Stanley C. Middleman


Stanley Middleman is immediately personable. Quick with a self-deprecating joke, his humility shines through. When asked what led him to Temple, Mr. Middleman says his future wife wanted to go there, so he simply followed her. They met as students at Penn State—Ogontz. “I was just hoping to graduate,” he said. In reality, Mr. Middleman’s Temple experience was much more deliberate and meaningful. All these years later, what he remembers most vividly is how engaging his Fox School professors were. Gradually, they focused his ambition.

One professor helped Mr. Middleman land a position at nearby Girard Bank, where he worked a midnight to 8 a.m. shift so that it wouldn’t interfere with his classes (aside from the sleep deprivation). And on Mr. Middleman’s off days, he was a substitute teacher for the Philadelphia School District. All the while, between his classes and private interactions with the faculty, Mr. Middleman was also becoming fluent in the language of business, a process that would lay the foundation for his career. “If you’re going to run your own business,” he said, “you have to understand the vast implications of your decisions.” And make no mistake; he was going to run his own business. After graduation, Mr. Middleman spent the summer selling patriotic tchotchkes in Independence Mall. (It was the Bicentennial, after all.) Those weeks crystalized his desire to become an entrepreneur because he made a lot more than any of the other positions that came his way that summer. Mr. Middleman started selling insurance and annuities as the interest rate skyrocketed through the early eighties. Then, as it began to fall, he moved to lending. Thirty-five years later, the interest rate is finally beginning to show signs of veering from its steady decline, and Mr. Middleman’s company, Freedom Mortgage Corporation—which he founded in 1990—is the fifth-largest originator and servicer of loans in the country. The decades in between were far more volatile, of course. When Mr. Middleman entered the industry, local banks were the primary sources for mortgages. The boom and bust of the savings and loan institutions and then commercial banks followed in relatively quick succession. Today, the non-banking entities like Mr. Middleman’s rule the market. While Mr. Middleman’s ability to decipher profit-and-loss statements and balance sheets has served him well, he credits much of his success to focusing on the greater good. The people around him, he says, have made the difference. It’s Mr. Middleman’s willingness to find his motivation beyond his own immediate interests that brings him back to the Fox School to talk with students on the cusp of defining themselves. More recently he met with an even younger group, the entrepreneurs club at a high school near his Mount Laurel, New Jersey, office. “Interesting things leak into your life from the oddest of places,” he says. “If I can be one of those tidbits, lucky for all involved.”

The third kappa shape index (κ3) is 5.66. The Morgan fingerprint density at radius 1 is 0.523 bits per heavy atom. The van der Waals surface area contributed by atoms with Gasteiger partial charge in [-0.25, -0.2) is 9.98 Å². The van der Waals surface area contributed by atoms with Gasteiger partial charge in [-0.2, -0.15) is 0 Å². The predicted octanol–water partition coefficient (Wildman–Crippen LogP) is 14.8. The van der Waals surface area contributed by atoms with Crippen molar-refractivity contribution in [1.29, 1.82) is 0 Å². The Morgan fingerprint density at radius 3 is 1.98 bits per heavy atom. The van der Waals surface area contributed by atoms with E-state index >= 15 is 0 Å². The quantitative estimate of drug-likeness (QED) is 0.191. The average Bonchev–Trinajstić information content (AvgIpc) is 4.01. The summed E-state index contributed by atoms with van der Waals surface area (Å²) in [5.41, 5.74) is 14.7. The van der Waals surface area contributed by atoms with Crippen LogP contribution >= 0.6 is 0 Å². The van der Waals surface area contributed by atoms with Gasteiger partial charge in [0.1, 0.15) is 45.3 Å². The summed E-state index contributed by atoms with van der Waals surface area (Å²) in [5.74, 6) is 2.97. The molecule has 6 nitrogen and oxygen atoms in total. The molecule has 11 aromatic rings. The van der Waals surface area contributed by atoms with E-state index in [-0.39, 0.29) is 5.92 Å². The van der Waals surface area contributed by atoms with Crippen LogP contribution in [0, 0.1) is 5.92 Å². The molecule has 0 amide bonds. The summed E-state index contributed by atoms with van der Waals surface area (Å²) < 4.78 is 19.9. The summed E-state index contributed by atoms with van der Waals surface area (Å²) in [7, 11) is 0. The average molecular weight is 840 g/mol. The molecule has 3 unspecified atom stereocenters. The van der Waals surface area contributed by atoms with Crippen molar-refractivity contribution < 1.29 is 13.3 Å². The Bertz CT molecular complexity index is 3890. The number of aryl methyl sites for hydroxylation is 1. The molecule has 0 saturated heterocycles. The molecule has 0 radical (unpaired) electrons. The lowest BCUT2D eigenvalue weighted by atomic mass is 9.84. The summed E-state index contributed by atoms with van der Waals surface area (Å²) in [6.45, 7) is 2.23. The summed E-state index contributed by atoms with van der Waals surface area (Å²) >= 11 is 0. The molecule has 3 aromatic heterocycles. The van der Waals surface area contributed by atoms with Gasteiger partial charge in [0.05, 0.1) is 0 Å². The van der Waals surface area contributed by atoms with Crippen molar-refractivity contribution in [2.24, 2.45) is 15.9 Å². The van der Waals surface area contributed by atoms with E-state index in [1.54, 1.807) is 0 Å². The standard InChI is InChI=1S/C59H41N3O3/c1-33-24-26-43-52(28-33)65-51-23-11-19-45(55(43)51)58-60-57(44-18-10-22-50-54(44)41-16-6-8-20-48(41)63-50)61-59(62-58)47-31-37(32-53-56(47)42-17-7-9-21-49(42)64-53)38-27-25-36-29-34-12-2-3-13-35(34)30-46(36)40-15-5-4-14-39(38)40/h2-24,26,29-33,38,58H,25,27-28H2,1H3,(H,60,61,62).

Temple University Degree
Bachelor of Science ’76, Fox School of Business

Current Title & Company
Founder and CEO, Freedom Mortgage Corporation

Temple University Awards & Affiliatons
Recipient, Accounting Achievement Awards, 2017

What I wanted to be when I was 20 years old
I wanted to be rich. I just didn’t know how to go about it yet.

Best piece of advice anyone ever gave me
I was just starting out in insurance and annuities and a manager three or four levels above me told me that I had a bright future because I was sensitive and aware of my surroundings. It was the best compliment I ever received. It also turned out to be the best insight, because self-awareness leads to understanding that you grow far more by helping those around you than you do focusing on yourself.